8 secrets steakhouses don’t want you to know

Dining at a steakhouse is a no-brainer treat. Whether it’s a high-powered business meeting or to celebrate a birthday or anniversary, a meal at a steakhouse may be the best thing you eat all year. But that’s only true when it comes to taste, your sparkling steakhouse experience may have some secrets you don’t know about.

When it comes to cost, a dinner at a steakhouse can leave you feeling like your bank account has been overcooked. When it comes to fat and salt, a dinner at a steakhouse can be even less healthy than you think. And as for what’s on your plate, even if it tastes really good, it might not be what you thought you’d get (or what you’re paying for) in terms of provenance, quality or handling. Here are eight things steakhouses don’t want you to know about this so-called premium experience.

Plus, if you’re going for a burger, don’t go for these 8 worst fast food burgers to stay away from right now.

1

The secret ingredient is butter

cooking steak with butter

According to a professional chef I spoke to Taste of Home, steakhouses use a lot of butter in their cooking, often brushing it over cuts of meat even when the use of butter is not mentioned anywhere on the menu. Butter—especially clarified butter—can add flavor and even improve the glossy appearance of a cooked steak.

Eat this, not that

Eat this, not that

Subscribe to our newsletter!

2

If you order a steak well done, you may get inferior beef

well done steak

well done steak

Never mind the old debate about the right or wrong degree to which a steak should be cooked: if you like it rare, then rare is what’s best for you, and if you like it well done, then that’s the way it should be. But according to employees at the large Outback steakhouse chain, customers who ask for a steak well-done are often given a lower-quality cut of meat.

3

The steaks are baked, not grilled

grilling steak

grilling steak

You may be used to those beautiful “grill” marks on your steak, but in almost every case, that steak was not cooked on the grill, but under a broiler, via The Daily Meal. Most steakhouses use powerful infrared broilers that can achieve heat more than twice that of a home oven, quickly cooking steaks in large batches.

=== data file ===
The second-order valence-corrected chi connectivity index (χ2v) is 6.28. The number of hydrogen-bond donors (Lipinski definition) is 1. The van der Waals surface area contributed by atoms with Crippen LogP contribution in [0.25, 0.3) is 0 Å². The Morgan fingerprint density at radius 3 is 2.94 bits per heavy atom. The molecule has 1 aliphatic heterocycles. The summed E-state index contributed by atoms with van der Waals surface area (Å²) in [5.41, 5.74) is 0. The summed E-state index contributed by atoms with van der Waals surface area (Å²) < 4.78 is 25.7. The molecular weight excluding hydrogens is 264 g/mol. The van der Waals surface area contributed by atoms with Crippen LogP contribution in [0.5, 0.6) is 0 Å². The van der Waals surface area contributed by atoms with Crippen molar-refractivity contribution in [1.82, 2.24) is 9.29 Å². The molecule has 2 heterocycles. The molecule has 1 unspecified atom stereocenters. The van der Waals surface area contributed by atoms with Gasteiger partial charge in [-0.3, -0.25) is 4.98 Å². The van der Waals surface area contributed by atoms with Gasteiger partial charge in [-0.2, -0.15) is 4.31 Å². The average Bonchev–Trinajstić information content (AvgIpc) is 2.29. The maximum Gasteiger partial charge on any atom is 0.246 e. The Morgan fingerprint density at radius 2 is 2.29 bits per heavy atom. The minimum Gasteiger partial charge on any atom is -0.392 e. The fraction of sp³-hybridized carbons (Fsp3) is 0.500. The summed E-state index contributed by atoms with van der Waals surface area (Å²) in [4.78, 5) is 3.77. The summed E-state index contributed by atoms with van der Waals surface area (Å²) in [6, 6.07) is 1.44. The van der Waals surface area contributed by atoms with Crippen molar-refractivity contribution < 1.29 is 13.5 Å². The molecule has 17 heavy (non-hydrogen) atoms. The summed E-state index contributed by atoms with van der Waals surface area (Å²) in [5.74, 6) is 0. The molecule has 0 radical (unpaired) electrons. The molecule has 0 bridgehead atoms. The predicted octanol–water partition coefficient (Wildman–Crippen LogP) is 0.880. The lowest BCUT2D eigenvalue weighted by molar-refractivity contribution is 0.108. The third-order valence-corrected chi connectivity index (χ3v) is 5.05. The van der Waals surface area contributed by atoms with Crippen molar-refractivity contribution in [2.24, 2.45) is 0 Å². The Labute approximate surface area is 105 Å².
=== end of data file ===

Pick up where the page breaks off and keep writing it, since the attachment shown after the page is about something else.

RELATED: 7 Secrets The Steakhouse Doesn’t Want You To Know

4

You can’t always trust the term “old age”

steak dry aged

steak dry aged

If done correctly, dry-aging a steak can add depth and complexity to the meat’s flavor, a process that can take weeks and requires close monitoring for food safety reasons. But according to YEAR, the term is also often applied to meats that have only been stored for a short time, and often in a refrigerator, not in a proper aging area. In these cases, it is a marketing ploy, not taste and quality.

5

The other secret ingredient is salt, lots of it

salt steak

salt steak

Said a professional chef Taste of Home that customers “may be shocked at how much salt we use” when seasoning steaks. A large layer of the substance is commonly added to cuts of meat, with restaurants using far more salt than a chef would ever imagine. Or you want to, due to health.

RELATED: 8 Secrets You Never Knew About Brazilian Steakhouses

6

Steakhouse markups are huge

buying steak

buying steak

A steakhouse typically pays about 30 percent of what a consumer is charged for a steak for the meat itself, according to CBS Minnesota. That means if you paid $55 for a good steak in New York, the restaurant paid less than $17 for the meat. That said, there’s a lot of work that goes into turning this raw beef into a perfect ticket, so a markup is expected, although your cost at three times the house price may still be steep.

7

Much of the Kobe beef sold in America is fake

kobe ​​beef

kobe ​​beef

According to a Grillaholics article published on Medium, only a handful of restaurants in America—fewer than 20—serve legal Kobe beef, meaning beef raised and imported from Kobe, Japan. In most cases, you will be served a steak that comes from a Wagyu/Angus hybrid herd.

RELATED: The Best Steakhouse in Every State

8

Bone-in steaks add cost, not flavor

bone in steak

bone in steak

There is a common perception that bone-in steaks taste better, with the bone imparting flavor and tenderness during the cooking process. But that’s just not the case, through Grillaholics. This bone adds weight to the steak, which allows the restaurant to charge more, but in reality, it does nothing for the flavor of the steak.

An earlier version of this article was originally published on April 15, 2022.

Leave a Reply

Your email address will not be published. Required fields are marked *